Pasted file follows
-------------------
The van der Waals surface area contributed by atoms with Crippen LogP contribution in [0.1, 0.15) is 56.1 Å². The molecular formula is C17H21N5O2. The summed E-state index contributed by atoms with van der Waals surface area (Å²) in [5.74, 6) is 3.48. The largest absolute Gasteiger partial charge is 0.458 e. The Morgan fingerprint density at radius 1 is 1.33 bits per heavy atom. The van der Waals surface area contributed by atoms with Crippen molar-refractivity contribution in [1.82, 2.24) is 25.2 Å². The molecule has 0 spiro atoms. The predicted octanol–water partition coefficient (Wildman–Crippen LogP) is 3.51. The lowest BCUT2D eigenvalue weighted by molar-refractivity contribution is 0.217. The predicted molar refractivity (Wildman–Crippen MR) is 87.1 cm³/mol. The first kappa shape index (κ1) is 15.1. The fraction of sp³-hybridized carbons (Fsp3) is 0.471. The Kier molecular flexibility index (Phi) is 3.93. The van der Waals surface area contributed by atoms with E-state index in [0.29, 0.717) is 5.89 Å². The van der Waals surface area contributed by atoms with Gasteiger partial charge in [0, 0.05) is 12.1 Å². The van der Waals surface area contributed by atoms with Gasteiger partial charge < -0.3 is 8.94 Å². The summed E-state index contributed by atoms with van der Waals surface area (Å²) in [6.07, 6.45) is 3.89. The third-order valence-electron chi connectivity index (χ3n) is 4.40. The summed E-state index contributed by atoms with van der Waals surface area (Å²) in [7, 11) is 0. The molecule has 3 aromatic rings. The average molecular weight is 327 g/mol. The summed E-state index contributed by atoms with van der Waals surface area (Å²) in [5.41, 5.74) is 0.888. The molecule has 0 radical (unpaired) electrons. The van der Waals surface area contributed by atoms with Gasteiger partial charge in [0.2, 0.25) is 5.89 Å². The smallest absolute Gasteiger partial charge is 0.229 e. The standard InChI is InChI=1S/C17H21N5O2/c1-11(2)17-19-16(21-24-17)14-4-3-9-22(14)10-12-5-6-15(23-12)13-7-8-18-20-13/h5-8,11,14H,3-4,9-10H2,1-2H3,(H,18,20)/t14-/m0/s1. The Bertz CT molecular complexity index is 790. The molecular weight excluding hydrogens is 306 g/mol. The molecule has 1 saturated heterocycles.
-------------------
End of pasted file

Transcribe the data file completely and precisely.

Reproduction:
The van der Waals surface area contributed by atoms with Crippen LogP contribution in [0.1, 0.15) is 56.1 Å². The molecular formula is C17H21N5O2. The summed E-state index contributed by atoms with van der Waals surface area (Å²) in [5.74, 6) is 3.48. The largest absolute Gasteiger partial charge is 0.458 e. The Morgan fingerprint density at radius 1 is 1.33 bits per heavy atom. The van der Waals surface area contributed by atoms with Crippen molar-refractivity contribution in [1.82, 2.24) is 25.2 Å². The molecule has 0 spiro atoms. The predicted octanol–water partition coefficient (Wildman–Crippen LogP) is 3.51. The lowest BCUT2D eigenvalue weighted by molar-refractivity contribution is 0.217. The predicted molar refractivity (Wildman–Crippen MR) is 87.1 cm³/mol. The first kappa shape index (κ1) is 15.1. The fraction of sp³-hybridized carbons (Fsp3) is 0.471. The Kier molecular flexibility index (Phi) is 3.93. The van der Waals surface area contributed by atoms with E-state index in [0.29, 0.717) is 5.89 Å². The van der Waals surface area contributed by atoms with Gasteiger partial charge in [0, 0.05) is 12.1 Å². The van der Waals surface area contributed by atoms with Gasteiger partial charge < -0.3 is 8.94 Å². The summed E-state index contributed by atoms with van der Waals surface area (Å²) in [6.07, 6.45) is 3.89. The third-order valence-electron chi connectivity index (χ3n) is 4.40. The summed E-state index contributed by atoms with van der Waals surface area (Å²) in [7, 11) is 0. The molecule has 3 aromatic rings. The average molecular weight is 327 g/mol. The summed E-state index contributed by atoms with van der Waals surface area (Å²) in [5.41, 5.74) is 0.888. The molecule has 0 radical (unpaired) electrons. The van der Waals surface area contributed by atoms with Gasteiger partial charge in [0.2, 0.25) is 5.89 Å². The smallest absolute Gasteiger partial charge is 0.229 e. The standard InChI is InChI=1S/C17H21N5O2/c1-11(2)17-19-16(21-24-17)14-4-3-9-22(14)10-12-5-6-15(23-12)13-7-8-18-20-13/h5-8,11,14H,3-4,9-10H2,1-2H3,(H,18,20)/t14-/m0/s1. The Bertz CT molecular complexity index is 790. The molecular weight excluding hydrogens is 306 g/mol. The molecule has 1 saturated heterocycles.